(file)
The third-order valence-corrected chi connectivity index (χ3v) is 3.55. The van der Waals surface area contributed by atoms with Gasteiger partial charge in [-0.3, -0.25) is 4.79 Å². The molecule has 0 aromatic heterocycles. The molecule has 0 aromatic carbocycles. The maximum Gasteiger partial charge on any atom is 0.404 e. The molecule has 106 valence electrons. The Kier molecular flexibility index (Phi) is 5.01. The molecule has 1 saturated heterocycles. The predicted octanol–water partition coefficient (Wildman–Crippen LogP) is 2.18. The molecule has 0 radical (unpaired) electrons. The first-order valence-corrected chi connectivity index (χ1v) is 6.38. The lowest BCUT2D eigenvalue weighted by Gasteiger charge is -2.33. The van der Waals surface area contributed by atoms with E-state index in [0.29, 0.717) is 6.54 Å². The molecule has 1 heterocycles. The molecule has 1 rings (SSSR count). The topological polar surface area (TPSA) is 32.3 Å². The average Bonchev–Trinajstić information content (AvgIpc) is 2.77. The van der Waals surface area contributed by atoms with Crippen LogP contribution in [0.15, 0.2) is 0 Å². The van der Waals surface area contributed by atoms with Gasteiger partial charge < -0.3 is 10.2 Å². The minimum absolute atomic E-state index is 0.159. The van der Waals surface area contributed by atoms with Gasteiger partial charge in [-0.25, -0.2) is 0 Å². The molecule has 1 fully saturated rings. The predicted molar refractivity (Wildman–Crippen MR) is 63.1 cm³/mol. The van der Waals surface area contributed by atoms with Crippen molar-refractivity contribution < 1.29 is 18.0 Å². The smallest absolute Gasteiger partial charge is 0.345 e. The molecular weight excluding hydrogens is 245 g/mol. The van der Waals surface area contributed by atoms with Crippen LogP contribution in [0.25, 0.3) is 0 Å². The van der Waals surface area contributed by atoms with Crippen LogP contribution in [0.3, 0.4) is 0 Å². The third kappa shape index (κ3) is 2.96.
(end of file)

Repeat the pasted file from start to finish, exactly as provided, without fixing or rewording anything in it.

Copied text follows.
The third-order valence-corrected chi connectivity index (χ3v) is 3.55. The van der Waals surface area contributed by atoms with Gasteiger partial charge in [-0.3, -0.25) is 4.79 Å². The molecule has 0 aromatic heterocycles. The molecule has 0 aromatic carbocycles. The maximum Gasteiger partial charge on any atom is 0.404 e. The molecule has 106 valence electrons. The Kier molecular flexibility index (Phi) is 5.01. The molecule has 1 saturated heterocycles. The predicted octanol–water partition coefficient (Wildman–Crippen LogP) is 2.18. The molecule has 0 radical (unpaired) electrons. The first-order valence-corrected chi connectivity index (χ1v) is 6.38. The lowest BCUT2D eigenvalue weighted by Gasteiger charge is -2.33. The van der Waals surface area contributed by atoms with E-state index in [0.29, 0.717) is 6.54 Å². The molecule has 1 heterocycles. The molecule has 1 rings (SSSR count). The topological polar surface area (TPSA) is 32.3 Å². The average Bonchev–Trinajstić information content (AvgIpc) is 2.77. The van der Waals surface area contributed by atoms with Crippen LogP contribution in [0.15, 0.2) is 0 Å². The van der Waals surface area contributed by atoms with Gasteiger partial charge < -0.3 is 10.2 Å². The minimum absolute atomic E-state index is 0.159. The van der Waals surface area contributed by atoms with Gasteiger partial charge in [-0.25, -0.2) is 0 Å². The molecule has 1 fully saturated rings. The predicted molar refractivity (Wildman–Crippen MR) is 63.1 cm³/mol. The van der Waals surface area contributed by atoms with Crippen molar-refractivity contribution < 1.29 is 18.0 Å². The smallest absolute Gasteiger partial charge is 0.345 e. The molecular weight excluding hydrogens is 245 g/mol. The van der Waals surface area contributed by atoms with Crippen LogP contribution in [0.25, 0.3) is 0 Å². The van der Waals surface area contributed by atoms with Crippen LogP contribution in [0.3, 0.4) is 0 Å². The third kappa shape index (κ3) is 2.96.